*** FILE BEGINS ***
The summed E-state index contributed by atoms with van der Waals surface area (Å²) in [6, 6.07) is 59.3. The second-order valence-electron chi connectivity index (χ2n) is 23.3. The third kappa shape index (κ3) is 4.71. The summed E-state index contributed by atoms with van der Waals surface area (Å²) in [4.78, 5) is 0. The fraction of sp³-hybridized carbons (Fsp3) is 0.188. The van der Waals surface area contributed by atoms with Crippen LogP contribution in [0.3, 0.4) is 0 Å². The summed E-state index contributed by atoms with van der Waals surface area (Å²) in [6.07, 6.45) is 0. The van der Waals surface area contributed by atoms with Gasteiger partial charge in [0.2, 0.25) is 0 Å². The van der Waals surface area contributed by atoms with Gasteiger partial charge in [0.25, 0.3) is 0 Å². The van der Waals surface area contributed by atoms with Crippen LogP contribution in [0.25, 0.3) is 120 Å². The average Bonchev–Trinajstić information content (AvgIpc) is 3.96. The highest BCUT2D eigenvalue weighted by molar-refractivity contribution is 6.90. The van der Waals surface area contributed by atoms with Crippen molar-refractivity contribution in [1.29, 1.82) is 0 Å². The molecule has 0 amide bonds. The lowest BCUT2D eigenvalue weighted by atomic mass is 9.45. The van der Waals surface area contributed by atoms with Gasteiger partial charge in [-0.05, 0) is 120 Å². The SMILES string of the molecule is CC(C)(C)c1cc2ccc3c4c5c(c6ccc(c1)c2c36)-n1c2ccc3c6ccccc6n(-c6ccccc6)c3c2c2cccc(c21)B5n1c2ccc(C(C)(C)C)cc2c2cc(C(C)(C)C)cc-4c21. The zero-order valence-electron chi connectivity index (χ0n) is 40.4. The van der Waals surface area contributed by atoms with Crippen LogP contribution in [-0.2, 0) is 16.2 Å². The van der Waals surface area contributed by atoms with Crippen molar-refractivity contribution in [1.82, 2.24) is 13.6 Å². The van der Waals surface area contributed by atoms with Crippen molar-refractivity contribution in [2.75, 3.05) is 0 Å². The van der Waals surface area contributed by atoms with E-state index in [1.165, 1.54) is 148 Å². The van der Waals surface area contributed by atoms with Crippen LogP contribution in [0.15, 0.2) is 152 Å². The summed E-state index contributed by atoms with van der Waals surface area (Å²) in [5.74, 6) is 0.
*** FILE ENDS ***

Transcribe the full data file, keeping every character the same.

The summed E-state index contributed by atoms with van der Waals surface area (Å²) in [6, 6.07) is 59.3. The second-order valence-electron chi connectivity index (χ2n) is 23.3. The third kappa shape index (κ3) is 4.71. The summed E-state index contributed by atoms with van der Waals surface area (Å²) in [4.78, 5) is 0. The fraction of sp³-hybridized carbons (Fsp3) is 0.188. The van der Waals surface area contributed by atoms with Crippen LogP contribution in [0.3, 0.4) is 0 Å². The summed E-state index contributed by atoms with van der Waals surface area (Å²) in [6.07, 6.45) is 0. The van der Waals surface area contributed by atoms with Gasteiger partial charge in [0.2, 0.25) is 0 Å². The van der Waals surface area contributed by atoms with Gasteiger partial charge in [0.25, 0.3) is 0 Å². The van der Waals surface area contributed by atoms with Crippen LogP contribution in [0.25, 0.3) is 120 Å². The average Bonchev–Trinajstić information content (AvgIpc) is 3.96. The highest BCUT2D eigenvalue weighted by molar-refractivity contribution is 6.90. The van der Waals surface area contributed by atoms with Crippen molar-refractivity contribution in [1.29, 1.82) is 0 Å². The molecule has 0 amide bonds. The lowest BCUT2D eigenvalue weighted by atomic mass is 9.45. The van der Waals surface area contributed by atoms with Gasteiger partial charge in [-0.05, 0) is 120 Å². The SMILES string of the molecule is CC(C)(C)c1cc2ccc3c4c5c(c6ccc(c1)c2c36)-n1c2ccc3c6ccccc6n(-c6ccccc6)c3c2c2cccc(c21)B5n1c2ccc(C(C)(C)C)cc2c2cc(C(C)(C)C)cc-4c21. The zero-order valence-electron chi connectivity index (χ0n) is 40.4. The van der Waals surface area contributed by atoms with Crippen LogP contribution in [-0.2, 0) is 16.2 Å². The van der Waals surface area contributed by atoms with Crippen molar-refractivity contribution in [1.82, 2.24) is 13.6 Å². The van der Waals surface area contributed by atoms with Crippen molar-refractivity contribution in [2.75, 3.05) is 0 Å². The van der Waals surface area contributed by atoms with E-state index in [1.165, 1.54) is 148 Å². The van der Waals surface area contributed by atoms with Crippen LogP contribution in [0.15, 0.2) is 152 Å². The summed E-state index contributed by atoms with van der Waals surface area (Å²) in [5.74, 6) is 0.